I remember waiting for you. Three years old, I stood by the window for at least an hour on the morning you were supposed to visit. I grew hungry. I had to pee. My woolen tights itched. I watched my breath fog up against the windowpane for some minutes before having the idea to draw shapes in the condensation. I heard a car approaching, and my heart beat faster. Could this be the one? But no, just another taxi. Perhaps one hundred cars passed by during that hour that seemed to stretch into days. None was yours.
When you did arrive, late — parking in the city being what it was, and is — I had used up all of my anticipatory energy. I was already disappointed.
And when you hugged, me, I did not like your scent. It was unfamiliar. Your beard was scratchy. It was all wrong. I’d dreamed you differently.
What is a girl to do when she sees her father only every few years? I’d get to know you, a little, and then you’d leave. And a year later — which in the life of a child is so much more than a year — you’d return, and we’d do the getting-to-know-you dance all over again.
It was tiring.
I wrote you careful letters. I used my neatest print, and I did my best to make my life seem as exciting as I could manage. This was a difficult task. I knew perfectly well that my life was anything but exciting. Did you want to hear about my new bike, purple and glittery with a white banana seat? I used too many exclamation points and drew circles to top my i’s. I professed extravagant love for you. I thought that’s how a daughter was supposed to write to her father. All that I knew I’d seen on TV. I had no idea.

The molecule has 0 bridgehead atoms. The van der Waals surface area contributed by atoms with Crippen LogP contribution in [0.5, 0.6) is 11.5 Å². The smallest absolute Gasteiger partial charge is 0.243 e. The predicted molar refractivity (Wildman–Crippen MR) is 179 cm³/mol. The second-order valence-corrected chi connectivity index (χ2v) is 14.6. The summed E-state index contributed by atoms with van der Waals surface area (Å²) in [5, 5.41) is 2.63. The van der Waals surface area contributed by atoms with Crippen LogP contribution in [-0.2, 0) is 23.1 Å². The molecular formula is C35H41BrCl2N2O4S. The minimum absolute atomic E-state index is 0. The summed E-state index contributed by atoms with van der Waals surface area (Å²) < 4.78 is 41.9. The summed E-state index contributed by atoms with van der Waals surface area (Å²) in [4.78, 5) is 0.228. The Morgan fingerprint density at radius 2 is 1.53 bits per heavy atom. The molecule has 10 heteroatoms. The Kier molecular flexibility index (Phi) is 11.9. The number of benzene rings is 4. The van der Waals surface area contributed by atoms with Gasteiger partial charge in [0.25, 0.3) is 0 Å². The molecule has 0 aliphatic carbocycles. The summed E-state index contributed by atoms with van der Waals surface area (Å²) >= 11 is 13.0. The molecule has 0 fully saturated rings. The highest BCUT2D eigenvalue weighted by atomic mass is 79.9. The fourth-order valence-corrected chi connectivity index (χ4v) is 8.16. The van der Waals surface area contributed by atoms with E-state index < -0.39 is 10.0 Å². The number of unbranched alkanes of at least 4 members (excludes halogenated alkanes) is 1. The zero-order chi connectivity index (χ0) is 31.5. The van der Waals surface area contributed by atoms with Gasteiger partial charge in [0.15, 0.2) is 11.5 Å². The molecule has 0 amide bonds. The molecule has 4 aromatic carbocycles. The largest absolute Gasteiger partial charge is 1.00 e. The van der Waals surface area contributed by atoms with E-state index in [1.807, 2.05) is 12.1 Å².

Your absence ended up feeling normal. Habit — so that on the rare occasion when I did see you, it was awkward. I was sullen. Once, as a teenager, I stayed at a summer house with you, and you tried to teach me tennis. I had a strong arm, and I routinely punched the ball long, sometimes even over the fence around the tennis court. I wanted to exasperate you, and I did.
Later you’d tell me that I’d been a humorless child, and that was accurate. What you didn’t realize — why didn’t you realize this? — is that it was only you with whom I was humorless.
Over breakfast today, I told my husband that I might say “Happy Father’s Day” on air this afternoon during my volunteer shift at our local public radio station. It was for him — and for our children — that I would want to make this gesture, but he misunderstood my intent.
He said, “Maybe Dick will be listening.”
(Aside: Dick is in fact my father’s name.)
My quick, still sleepy, and therefore guileless response: “Who?”
Then he laughed, and I did, too. ‘Who’ indeed, ‘who’ indeed.